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May 26, 2024
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Sen. Tim Scott dodges on whether he would accept 2024 election results

Sen. Tim Scott of South Carolina on Sunday did not directly answer multiple questions about whether he’d accept the results of the 2024 presidential election, regardless of who wins.

“At the end of the day, the 47th president of the United States will be President Donald Trump,” Scott, a Republican, said the first time he was directly asked whether he would commit to accepting the election results on NBC News’ “Meet the Press.”

Asked again by moderator Kristen Welker to answer “yes or no?” to the original question, Scott simply said, “That is my statement.”

Pressed a third time to answer the question, Scott said, “I look forward to President Trump being the 47th president — the American people will make the decision.”

Earlier this month, Trump himself told the Milwaukee Journal Sentinel that he would accept the results of the presidential election in Wisconsin only “if everything’s honest.”

“If everything’s honest, I’d gladly accept the results,” he said, adding, “If it’s not, you have to fight for the right of the country.”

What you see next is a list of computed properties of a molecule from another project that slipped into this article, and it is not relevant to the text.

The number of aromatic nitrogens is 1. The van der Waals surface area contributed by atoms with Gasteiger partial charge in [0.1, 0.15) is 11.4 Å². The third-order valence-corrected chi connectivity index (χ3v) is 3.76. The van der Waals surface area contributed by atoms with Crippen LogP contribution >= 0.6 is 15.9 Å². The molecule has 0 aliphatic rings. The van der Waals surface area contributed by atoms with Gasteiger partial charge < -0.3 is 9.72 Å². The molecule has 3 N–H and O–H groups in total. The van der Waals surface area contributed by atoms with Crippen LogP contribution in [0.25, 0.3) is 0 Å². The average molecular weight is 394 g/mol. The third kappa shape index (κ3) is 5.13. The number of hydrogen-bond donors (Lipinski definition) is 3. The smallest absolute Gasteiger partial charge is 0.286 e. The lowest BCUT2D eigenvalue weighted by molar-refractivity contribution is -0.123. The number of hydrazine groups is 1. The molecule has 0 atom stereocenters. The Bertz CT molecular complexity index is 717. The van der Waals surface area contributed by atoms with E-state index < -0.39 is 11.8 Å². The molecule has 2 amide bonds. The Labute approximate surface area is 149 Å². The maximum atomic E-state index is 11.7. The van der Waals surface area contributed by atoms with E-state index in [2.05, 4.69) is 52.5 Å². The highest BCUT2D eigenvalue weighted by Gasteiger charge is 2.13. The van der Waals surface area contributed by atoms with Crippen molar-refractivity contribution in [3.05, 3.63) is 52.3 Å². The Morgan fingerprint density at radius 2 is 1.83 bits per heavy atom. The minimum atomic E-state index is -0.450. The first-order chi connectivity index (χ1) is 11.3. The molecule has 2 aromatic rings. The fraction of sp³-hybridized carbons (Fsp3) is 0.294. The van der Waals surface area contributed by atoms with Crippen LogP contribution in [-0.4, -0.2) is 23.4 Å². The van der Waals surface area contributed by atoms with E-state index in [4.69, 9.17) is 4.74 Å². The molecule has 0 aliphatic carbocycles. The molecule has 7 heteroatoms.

Scott ran for president last year, challenging Trump for the Republican nomination. He dropped out in November and eventually endorsed the former president.

Now, he’s widely considered to be on the shortlist for Trump’s vice presidential pick.

But following the 2020 presidential election, when Trump questioned the integrity of the election and baselessly alleged that voter fraud took place in states across the country, Scott offered a different tone.

Ahead of the Jan. 6, 2021, congressional session to certify the presidential election results, Scott said in a statement, “The President’s legal team exercised its right to access the courts by initiating suits in state and federal courts in numerous states. Some of these lawsuits have even been presided over and adjudicated by conservative judges nominated by President Trump. Thus far, no justice, judge or fact finder has found evidence indicating the election results in those states should be overturned.”

He added that “as I read the Constitution, there is no constitutionally viable means for the Congress to overturn an election wherein the states have certified and sent their Electors” and later voted to certify the results of the presidential election.

Even later on the campaign trail, Scott disagreed with voters who claimed the 2020 election was stolen.

“I do not believe the election was stolen. I do believe that states created a new system, mail-in ballots, that did not have signature verification,” Scott said during a campaign event in June in Davenport, Iowa.

After an audience member asked questions about “cheating” in the election, Scott added, “There was cheating, but was the election stolen? There’s a difference. I think every election there’s cheating.”

Alexandra Marquez

Alexandra Marquez is a politics reporter for NBC News.

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